A Country-Wide Exercise in Marketing

Switzerland is very beautiful. You've got the tremendous landscape – the distant Alps, the blue lakes, green meadows. And Switzerland is very prosperous. I've stopped counting the number of extremely expensive cars I've seen these last weeks (Aston-Martins, Rolls Royces, Ferraris, Lamborghinis). Zürich especially "breathes" money and stability. The quality of service is impressive – people are very conscientious, and especially the civil servants so far have struck me as very friendly. Plus, the quality of the edibles and ingredients you can buy even in the supermarkets is so far from everything we were used to in Germany that we regularly end up buying much too much because we want to sample everything. This, together with Switzerland's well-known neutrality, is expressed best through one symbol: the famous white-on-red Swiss Cross ("Schweizerkreuz"). The Swiss are (rightfully) proud of their country, and they show their pride everywhere. You cannot walk through the city without seeing at least a dozen Swiss Crosses.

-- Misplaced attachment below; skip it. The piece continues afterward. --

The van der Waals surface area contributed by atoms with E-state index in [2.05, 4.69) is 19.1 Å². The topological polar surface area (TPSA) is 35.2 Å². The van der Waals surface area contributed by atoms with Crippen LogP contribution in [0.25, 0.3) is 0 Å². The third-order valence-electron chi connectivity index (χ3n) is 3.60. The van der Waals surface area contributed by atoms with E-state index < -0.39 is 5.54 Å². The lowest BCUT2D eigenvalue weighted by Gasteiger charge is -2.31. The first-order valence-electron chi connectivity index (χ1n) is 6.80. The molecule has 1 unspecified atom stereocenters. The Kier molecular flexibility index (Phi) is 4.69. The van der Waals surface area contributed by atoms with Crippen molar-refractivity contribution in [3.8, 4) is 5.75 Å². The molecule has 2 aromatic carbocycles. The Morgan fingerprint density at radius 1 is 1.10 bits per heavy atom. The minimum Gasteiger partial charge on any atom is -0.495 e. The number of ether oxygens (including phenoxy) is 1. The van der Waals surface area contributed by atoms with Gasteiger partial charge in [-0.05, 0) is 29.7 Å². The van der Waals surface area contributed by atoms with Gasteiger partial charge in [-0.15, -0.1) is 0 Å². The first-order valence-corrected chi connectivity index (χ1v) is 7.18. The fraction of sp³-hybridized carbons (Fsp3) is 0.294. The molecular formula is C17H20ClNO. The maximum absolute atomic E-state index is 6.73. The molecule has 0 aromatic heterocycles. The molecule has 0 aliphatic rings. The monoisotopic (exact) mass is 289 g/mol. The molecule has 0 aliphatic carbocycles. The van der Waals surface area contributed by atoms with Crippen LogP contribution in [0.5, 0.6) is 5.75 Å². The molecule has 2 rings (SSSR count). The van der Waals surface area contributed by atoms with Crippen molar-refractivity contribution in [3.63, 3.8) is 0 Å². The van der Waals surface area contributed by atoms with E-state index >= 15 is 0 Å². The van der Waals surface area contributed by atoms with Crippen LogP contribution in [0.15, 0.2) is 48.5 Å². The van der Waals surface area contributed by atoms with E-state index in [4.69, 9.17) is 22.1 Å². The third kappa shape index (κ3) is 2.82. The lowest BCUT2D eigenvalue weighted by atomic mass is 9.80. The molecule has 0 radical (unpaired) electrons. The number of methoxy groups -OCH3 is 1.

There are some stores (like the "Schweizer Heimatwerk" on Bahnhofstrasse) that seem to offer only those articles that show the Swiss Cross. And there's quite a bit of them. Likewise, you seem to be able to get about every article where at least one brand has chosen to use the Swiss Cross as part of their design and packaging. The omnipresence of the symbol and its re-affirmation through all the high-quality experiences strikes me as one of the best-concerted exercises in marketing I've come across so far. The Swiss Cross symbolizes outstanding quality. Those employing it profit from it, but it also feels as if everyone using it it has subscribed to a certain voluntary self-commitment as well.

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